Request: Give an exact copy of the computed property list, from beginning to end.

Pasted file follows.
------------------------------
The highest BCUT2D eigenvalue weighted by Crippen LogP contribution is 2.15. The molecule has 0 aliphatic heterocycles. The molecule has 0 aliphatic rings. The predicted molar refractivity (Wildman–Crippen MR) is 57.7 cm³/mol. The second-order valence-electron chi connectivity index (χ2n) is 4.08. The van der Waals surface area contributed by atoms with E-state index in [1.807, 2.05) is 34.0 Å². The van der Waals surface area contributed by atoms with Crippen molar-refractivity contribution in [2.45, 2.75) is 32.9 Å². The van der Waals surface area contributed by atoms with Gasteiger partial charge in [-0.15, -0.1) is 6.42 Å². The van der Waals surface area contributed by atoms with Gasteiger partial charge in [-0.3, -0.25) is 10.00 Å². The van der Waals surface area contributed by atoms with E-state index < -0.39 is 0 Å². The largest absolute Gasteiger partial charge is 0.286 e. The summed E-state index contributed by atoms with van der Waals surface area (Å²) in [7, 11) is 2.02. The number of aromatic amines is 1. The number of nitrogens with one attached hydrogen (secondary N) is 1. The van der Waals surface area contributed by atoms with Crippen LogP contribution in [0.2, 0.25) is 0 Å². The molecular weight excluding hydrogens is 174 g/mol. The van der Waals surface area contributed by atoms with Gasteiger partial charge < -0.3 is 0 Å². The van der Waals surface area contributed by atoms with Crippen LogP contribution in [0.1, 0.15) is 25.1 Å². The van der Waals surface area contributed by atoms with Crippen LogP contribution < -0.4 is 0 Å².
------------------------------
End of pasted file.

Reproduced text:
The highest BCUT2D eigenvalue weighted by Crippen LogP contribution is 2.15. The molecule has 0 aliphatic heterocycles. The molecule has 0 aliphatic rings. The predicted molar refractivity (Wildman–Crippen MR) is 57.7 cm³/mol. The second-order valence-electron chi connectivity index (χ2n) is 4.08. The van der Waals surface area contributed by atoms with E-state index in [1.807, 2.05) is 34.0 Å². The van der Waals surface area contributed by atoms with Crippen molar-refractivity contribution in [2.45, 2.75) is 32.9 Å². The van der Waals surface area contributed by atoms with Gasteiger partial charge in [-0.15, -0.1) is 6.42 Å². The van der Waals surface area contributed by atoms with Gasteiger partial charge in [-0.3, -0.25) is 10.00 Å². The van der Waals surface area contributed by atoms with E-state index < -0.39 is 0 Å². The largest absolute Gasteiger partial charge is 0.286 e. The summed E-state index contributed by atoms with van der Waals surface area (Å²) in [7, 11) is 2.02. The number of aromatic amines is 1. The number of nitrogens with one attached hydrogen (secondary N) is 1. The van der Waals surface area contributed by atoms with Crippen LogP contribution in [0.2, 0.25) is 0 Å². The molecular weight excluding hydrogens is 174 g/mol. The van der Waals surface area contributed by atoms with Gasteiger partial charge < -0.3 is 0 Å². The van der Waals surface area contributed by atoms with Crippen LogP contribution in [0.1, 0.15) is 25.1 Å². The van der Waals surface area contributed by atoms with Crippen LogP contribution < -0.4 is 0 Å².